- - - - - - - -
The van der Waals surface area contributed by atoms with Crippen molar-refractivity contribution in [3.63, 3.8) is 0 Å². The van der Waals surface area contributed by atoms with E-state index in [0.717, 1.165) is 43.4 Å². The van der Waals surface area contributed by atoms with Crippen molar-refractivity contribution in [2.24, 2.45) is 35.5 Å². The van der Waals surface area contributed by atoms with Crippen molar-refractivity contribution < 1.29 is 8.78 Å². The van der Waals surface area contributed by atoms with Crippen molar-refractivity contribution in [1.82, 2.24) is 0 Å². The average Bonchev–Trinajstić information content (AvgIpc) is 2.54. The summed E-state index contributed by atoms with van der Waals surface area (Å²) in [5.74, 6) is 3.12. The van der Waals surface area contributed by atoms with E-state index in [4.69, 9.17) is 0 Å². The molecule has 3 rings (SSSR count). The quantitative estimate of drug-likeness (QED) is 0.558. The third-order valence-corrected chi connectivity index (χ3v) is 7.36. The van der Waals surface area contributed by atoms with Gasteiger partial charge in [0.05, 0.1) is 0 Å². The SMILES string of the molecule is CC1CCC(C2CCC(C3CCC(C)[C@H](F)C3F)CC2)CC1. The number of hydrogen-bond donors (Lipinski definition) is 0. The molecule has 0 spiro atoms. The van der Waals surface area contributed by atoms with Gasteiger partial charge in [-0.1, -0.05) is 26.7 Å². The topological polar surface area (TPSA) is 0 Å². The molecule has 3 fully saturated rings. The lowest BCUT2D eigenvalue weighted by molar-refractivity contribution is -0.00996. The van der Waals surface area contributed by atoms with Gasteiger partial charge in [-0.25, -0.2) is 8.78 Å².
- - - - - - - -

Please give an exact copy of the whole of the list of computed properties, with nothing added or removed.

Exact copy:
The van der Waals surface area contributed by atoms with Crippen molar-refractivity contribution in [3.63, 3.8) is 0 Å². The van der Waals surface area contributed by atoms with E-state index in [0.717, 1.165) is 43.4 Å². The van der Waals surface area contributed by atoms with Crippen molar-refractivity contribution in [2.24, 2.45) is 35.5 Å². The van der Waals surface area contributed by atoms with Crippen molar-refractivity contribution < 1.29 is 8.78 Å². The van der Waals surface area contributed by atoms with Crippen molar-refractivity contribution in [1.82, 2.24) is 0 Å². The average Bonchev–Trinajstić information content (AvgIpc) is 2.54. The summed E-state index contributed by atoms with van der Waals surface area (Å²) in [5.74, 6) is 3.12. The van der Waals surface area contributed by atoms with E-state index in [4.69, 9.17) is 0 Å². The molecule has 3 rings (SSSR count). The quantitative estimate of drug-likeness (QED) is 0.558. The third-order valence-corrected chi connectivity index (χ3v) is 7.36. The van der Waals surface area contributed by atoms with Gasteiger partial charge in [0.05, 0.1) is 0 Å². The SMILES string of the molecule is CC1CCC(C2CCC(C3CCC(C)[C@H](F)C3F)CC2)CC1. The number of hydrogen-bond donors (Lipinski definition) is 0. The molecule has 0 spiro atoms. The van der Waals surface area contributed by atoms with Gasteiger partial charge in [-0.1, -0.05) is 26.7 Å². The topological polar surface area (TPSA) is 0 Å². The molecule has 3 fully saturated rings. The lowest BCUT2D eigenvalue weighted by molar-refractivity contribution is -0.00996. The van der Waals surface area contributed by atoms with Gasteiger partial charge in [-0.25, -0.2) is 8.78 Å².